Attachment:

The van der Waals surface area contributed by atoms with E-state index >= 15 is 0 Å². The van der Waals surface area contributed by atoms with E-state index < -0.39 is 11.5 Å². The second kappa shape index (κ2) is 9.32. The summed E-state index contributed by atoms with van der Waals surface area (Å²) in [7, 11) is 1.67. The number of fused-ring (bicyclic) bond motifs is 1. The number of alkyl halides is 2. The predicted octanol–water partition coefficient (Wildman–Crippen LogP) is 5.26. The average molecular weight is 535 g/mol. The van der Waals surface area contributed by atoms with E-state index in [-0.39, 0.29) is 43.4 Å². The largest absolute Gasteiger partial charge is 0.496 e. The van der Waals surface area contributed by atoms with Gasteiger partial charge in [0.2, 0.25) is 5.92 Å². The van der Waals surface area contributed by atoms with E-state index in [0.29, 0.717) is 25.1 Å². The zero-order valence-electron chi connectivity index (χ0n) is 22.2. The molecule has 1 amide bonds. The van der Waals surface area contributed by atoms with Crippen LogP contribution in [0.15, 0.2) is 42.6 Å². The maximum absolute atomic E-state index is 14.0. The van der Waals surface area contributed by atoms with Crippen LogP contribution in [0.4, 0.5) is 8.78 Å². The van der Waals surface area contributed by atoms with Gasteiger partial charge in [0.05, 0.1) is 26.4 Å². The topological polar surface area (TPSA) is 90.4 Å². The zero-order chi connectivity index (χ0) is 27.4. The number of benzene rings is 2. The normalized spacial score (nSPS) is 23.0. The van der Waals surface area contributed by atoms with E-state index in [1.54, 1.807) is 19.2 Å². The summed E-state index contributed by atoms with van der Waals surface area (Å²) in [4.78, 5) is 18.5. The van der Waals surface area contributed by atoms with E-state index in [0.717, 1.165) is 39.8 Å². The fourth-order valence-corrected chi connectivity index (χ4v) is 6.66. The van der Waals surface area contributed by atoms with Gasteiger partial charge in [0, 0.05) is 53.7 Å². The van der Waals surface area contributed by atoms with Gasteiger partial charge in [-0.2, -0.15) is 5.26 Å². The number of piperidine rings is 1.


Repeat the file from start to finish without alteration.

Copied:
The van der Waals surface area contributed by atoms with E-state index >= 15 is 0 Å². The van der Waals surface area contributed by atoms with E-state index < -0.39 is 11.5 Å². The second kappa shape index (κ2) is 9.32. The summed E-state index contributed by atoms with van der Waals surface area (Å²) in [7, 11) is 1.67. The number of fused-ring (bicyclic) bond motifs is 1. The number of alkyl halides is 2. The predicted octanol–water partition coefficient (Wildman–Crippen LogP) is 5.26. The average molecular weight is 535 g/mol. The van der Waals surface area contributed by atoms with E-state index in [-0.39, 0.29) is 43.4 Å². The largest absolute Gasteiger partial charge is 0.496 e. The van der Waals surface area contributed by atoms with Gasteiger partial charge in [0.2, 0.25) is 5.92 Å². The van der Waals surface area contributed by atoms with E-state index in [0.29, 0.717) is 25.1 Å². The zero-order valence-electron chi connectivity index (χ0n) is 22.2. The molecule has 1 amide bonds. The van der Waals surface area contributed by atoms with Crippen LogP contribution in [0.15, 0.2) is 42.6 Å². The maximum absolute atomic E-state index is 14.0. The van der Waals surface area contributed by atoms with Crippen LogP contribution in [0.4, 0.5) is 8.78 Å². The van der Waals surface area contributed by atoms with Gasteiger partial charge in [0.05, 0.1) is 26.4 Å². The topological polar surface area (TPSA) is 90.4 Å². The zero-order chi connectivity index (χ0) is 27.4. The number of benzene rings is 2. The normalized spacial score (nSPS) is 23.0. The van der Waals surface area contributed by atoms with E-state index in [1.54, 1.807) is 19.2 Å². The summed E-state index contributed by atoms with van der Waals surface area (Å²) in [4.78, 5) is 18.5. The van der Waals surface area contributed by atoms with E-state index in [0.717, 1.165) is 39.8 Å². The fourth-order valence-corrected chi connectivity index (χ4v) is 6.66. The van der Waals surface area contributed by atoms with Gasteiger partial charge in [0, 0.05) is 53.7 Å². The van der Waals surface area contributed by atoms with Gasteiger partial charge in [-0.2, -0.15) is 5.26 Å². The number of piperidine rings is 1.